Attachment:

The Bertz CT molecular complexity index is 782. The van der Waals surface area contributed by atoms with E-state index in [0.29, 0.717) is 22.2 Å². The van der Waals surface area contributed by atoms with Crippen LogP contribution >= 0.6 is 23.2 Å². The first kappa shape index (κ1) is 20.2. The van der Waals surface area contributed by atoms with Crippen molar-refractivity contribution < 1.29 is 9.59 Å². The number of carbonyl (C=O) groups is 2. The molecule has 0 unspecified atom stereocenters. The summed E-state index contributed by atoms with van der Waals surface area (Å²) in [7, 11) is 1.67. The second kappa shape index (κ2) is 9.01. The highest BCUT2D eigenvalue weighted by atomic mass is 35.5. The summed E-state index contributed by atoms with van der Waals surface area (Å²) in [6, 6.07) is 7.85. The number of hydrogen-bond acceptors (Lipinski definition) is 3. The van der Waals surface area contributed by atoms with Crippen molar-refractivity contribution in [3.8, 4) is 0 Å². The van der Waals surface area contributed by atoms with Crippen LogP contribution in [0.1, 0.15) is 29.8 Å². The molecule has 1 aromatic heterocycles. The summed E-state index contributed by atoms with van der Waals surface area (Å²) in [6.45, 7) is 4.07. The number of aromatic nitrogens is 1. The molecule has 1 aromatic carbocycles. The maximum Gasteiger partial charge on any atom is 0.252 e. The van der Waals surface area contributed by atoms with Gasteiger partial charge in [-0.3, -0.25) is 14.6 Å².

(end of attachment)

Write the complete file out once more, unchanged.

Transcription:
The Bertz CT molecular complexity index is 782. The van der Waals surface area contributed by atoms with E-state index in [0.29, 0.717) is 22.2 Å². The van der Waals surface area contributed by atoms with Crippen LogP contribution >= 0.6 is 23.2 Å². The first kappa shape index (κ1) is 20.2. The van der Waals surface area contributed by atoms with Crippen molar-refractivity contribution < 1.29 is 9.59 Å². The number of carbonyl (C=O) groups is 2. The molecule has 0 unspecified atom stereocenters. The summed E-state index contributed by atoms with van der Waals surface area (Å²) in [7, 11) is 1.67. The second kappa shape index (κ2) is 9.01. The highest BCUT2D eigenvalue weighted by atomic mass is 35.5. The summed E-state index contributed by atoms with van der Waals surface area (Å²) in [6, 6.07) is 7.85. The number of hydrogen-bond acceptors (Lipinski definition) is 3. The van der Waals surface area contributed by atoms with Crippen molar-refractivity contribution in [3.8, 4) is 0 Å². The van der Waals surface area contributed by atoms with Crippen LogP contribution in [0.1, 0.15) is 29.8 Å². The molecule has 1 aromatic heterocycles. The summed E-state index contributed by atoms with van der Waals surface area (Å²) in [6.45, 7) is 4.07. The number of aromatic nitrogens is 1. The molecule has 1 aromatic carbocycles. The maximum Gasteiger partial charge on any atom is 0.252 e. The van der Waals surface area contributed by atoms with Gasteiger partial charge in [-0.3, -0.25) is 14.6 Å².